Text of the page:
Brazil: Biological Insecticide Developed Researchers at the Oswaldo Cruz Institute in Brazil have developed a biological insecticide that can kill the larva of the mosquito Aedes aegypti more efficiently than the products the Ministry of Health currently use. According to Leon Rabinovitch, head of the Dept of Bacteriology of the Institute, the new insecticide is made from the active portion of the bacteria Bacilus thuringiensis sorovar israelensis, which produces a toxin that is ingested by the Aedes larva and dissolved in the intestine, where toxic fragments become fixed on the intestine walls, killing the host. Rabinovitch notes that the insecticide targets only Aedes aegypti larva, without affecting other insect species, so that its action does not affect the fauna equilibrium. There was no mention in the article of the relative effectiveness of this insecticide compared to others in the market. <O Globo, 16/5/98 & Jornal da Ciencia, 18㪝㫺>

Singapore: Heavier Fines for Mosquito Breeders Stiffer fines are in store for those hauled to court for having mosquito breeding sites on their premises. Under a new Bill tabled in Parliament on Monday, offenders face a fine of up to $5,000 –– five times more than the current $1,000. <Strait Times: 3㪞㫺>

4. REPORT OF EMERGING INFECTIONS CONFERENCES AND OTHER NEWS: ======================================================================

Global Conference on Lung Health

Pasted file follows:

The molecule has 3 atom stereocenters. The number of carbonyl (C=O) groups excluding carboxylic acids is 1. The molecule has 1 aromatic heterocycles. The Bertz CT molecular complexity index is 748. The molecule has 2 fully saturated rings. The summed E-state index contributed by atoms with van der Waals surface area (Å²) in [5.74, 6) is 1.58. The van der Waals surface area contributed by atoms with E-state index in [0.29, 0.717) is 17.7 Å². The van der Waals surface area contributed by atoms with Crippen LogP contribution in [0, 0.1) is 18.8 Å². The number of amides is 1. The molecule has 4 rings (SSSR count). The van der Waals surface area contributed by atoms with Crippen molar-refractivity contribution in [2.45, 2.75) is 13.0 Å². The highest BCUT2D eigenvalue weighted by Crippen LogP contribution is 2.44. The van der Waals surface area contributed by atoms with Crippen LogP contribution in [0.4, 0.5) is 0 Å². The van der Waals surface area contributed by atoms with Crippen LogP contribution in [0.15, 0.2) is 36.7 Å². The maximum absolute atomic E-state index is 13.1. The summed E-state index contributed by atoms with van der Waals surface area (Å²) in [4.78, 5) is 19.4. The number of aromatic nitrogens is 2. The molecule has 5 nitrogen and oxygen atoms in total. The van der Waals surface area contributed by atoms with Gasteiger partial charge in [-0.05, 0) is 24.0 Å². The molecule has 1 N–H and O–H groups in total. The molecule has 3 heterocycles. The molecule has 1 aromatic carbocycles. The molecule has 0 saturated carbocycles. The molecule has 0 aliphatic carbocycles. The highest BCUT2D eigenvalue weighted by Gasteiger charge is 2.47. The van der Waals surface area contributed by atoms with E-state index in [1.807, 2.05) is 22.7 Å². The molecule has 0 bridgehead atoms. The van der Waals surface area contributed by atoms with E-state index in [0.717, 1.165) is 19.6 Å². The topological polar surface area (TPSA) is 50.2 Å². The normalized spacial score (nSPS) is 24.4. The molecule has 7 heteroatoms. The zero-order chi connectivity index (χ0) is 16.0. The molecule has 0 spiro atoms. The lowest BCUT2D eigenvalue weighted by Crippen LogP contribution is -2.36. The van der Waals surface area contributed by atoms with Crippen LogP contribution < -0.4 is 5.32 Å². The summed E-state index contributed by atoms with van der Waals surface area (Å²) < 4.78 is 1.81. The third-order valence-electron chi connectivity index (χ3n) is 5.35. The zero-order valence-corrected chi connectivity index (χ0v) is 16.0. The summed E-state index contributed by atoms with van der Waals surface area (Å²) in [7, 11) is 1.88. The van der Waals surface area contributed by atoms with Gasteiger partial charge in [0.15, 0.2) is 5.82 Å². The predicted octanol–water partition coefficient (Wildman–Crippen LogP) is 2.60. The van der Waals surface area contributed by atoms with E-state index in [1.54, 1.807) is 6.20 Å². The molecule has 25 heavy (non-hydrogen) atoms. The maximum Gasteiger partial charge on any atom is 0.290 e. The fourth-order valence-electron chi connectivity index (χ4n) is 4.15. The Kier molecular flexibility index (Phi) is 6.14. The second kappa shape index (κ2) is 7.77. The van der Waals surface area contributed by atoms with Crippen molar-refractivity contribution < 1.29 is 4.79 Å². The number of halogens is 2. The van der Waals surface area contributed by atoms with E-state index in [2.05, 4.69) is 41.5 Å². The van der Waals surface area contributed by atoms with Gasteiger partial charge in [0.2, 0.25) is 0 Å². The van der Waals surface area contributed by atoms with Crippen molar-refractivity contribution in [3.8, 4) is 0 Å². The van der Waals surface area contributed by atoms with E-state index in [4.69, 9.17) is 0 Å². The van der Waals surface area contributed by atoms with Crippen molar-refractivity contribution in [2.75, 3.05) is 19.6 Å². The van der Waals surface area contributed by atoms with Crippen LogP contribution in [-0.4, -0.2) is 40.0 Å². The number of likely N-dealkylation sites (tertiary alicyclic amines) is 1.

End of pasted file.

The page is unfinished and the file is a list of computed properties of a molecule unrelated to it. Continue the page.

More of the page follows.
Deadline for Abstracts has been extended by 2 weeks to 30 June. Details available from mail: atat1@ksc.th.com



ASIAN SOLIDARITY AGAINST AIDS, 5th International Workshop


27th June, 1998: 1430 – 1730 hrs


12th World AIDS Conference in Geneva


open at 1400 hrs on Saturday, 27㪞㫺 in Session Hall IV. (registration is free, but restricted to the delegates of 12th World AIDS Conference)


  1. To assess the current HIV/AIDS situation in Asia
  2. To assess the impact of HIV/AIDS on women and children and devise appropriate intervention strategies for prevention, control and care.
  3. To develop cost–effective intervention strategies in resource poor setting.
  4. To identify issues in HIV management as also anti–retrovirals in resource poor settings.
  5. To formulate strategies on issues related to anti–retroviral drugs, support services, rehabilitation of AIDS widows & orphans and discrimination.


HIV/AIDS In Asia, Women & Child Issues, Cost–Effective Interventions, Issues In Hiv/Aids Management, Support, Networking, Ngos And Government, Socio–Cultural Constraints, Human Resource Development(Hrd), Regional Research Priorities


PROTOTYPE WEB PAGE ON TB CROSS CULTURAL ISSUES  Dear Colleagues: I would like to ask for your help in improving a web page devoted to cross–cultural issues in tuberculosis. The web page is part of EthnoMed, a website at the University of Washington devoted to disseminating medical and cultural information pertinent to the health care of refugees in the United States. The TB web page is under construction and no doubt contains many errors. Some of the links do not work. However, at this early stage in its development I would appreciate your comments about its structure and organization, and suggestions on how to improve it. The URL for the prototype page is: http://weber.u.washington.edu/~kwangett/tb/tb.html
Thank you. Tao Sheng Kwan–Gett, MD, General Pediatrics Fellow Robert Wood Johnson Clinical Scholars Program Box 357183, Seattle, WA 98195�

6. HOW TO LEAVE THIS LIST OR POST COMMENTS TO IT   The APEC EINet listserv was established to enhance collaboration among academicians and public health professionals in the area of emerging infections surveillance and control. Subscribers are encouraged to share their own material with their colleagues in the Asian–Pacific Rim by addressing comments to apec–ein@u.washington.edu. To subscribe or unsubscribe, please contact Nedra Floyd Pautler at pautler@u.washington.edu. Further information about the APEC Emerging Infections Network is available at http://www.apec.org/infectious.

June 24, 1998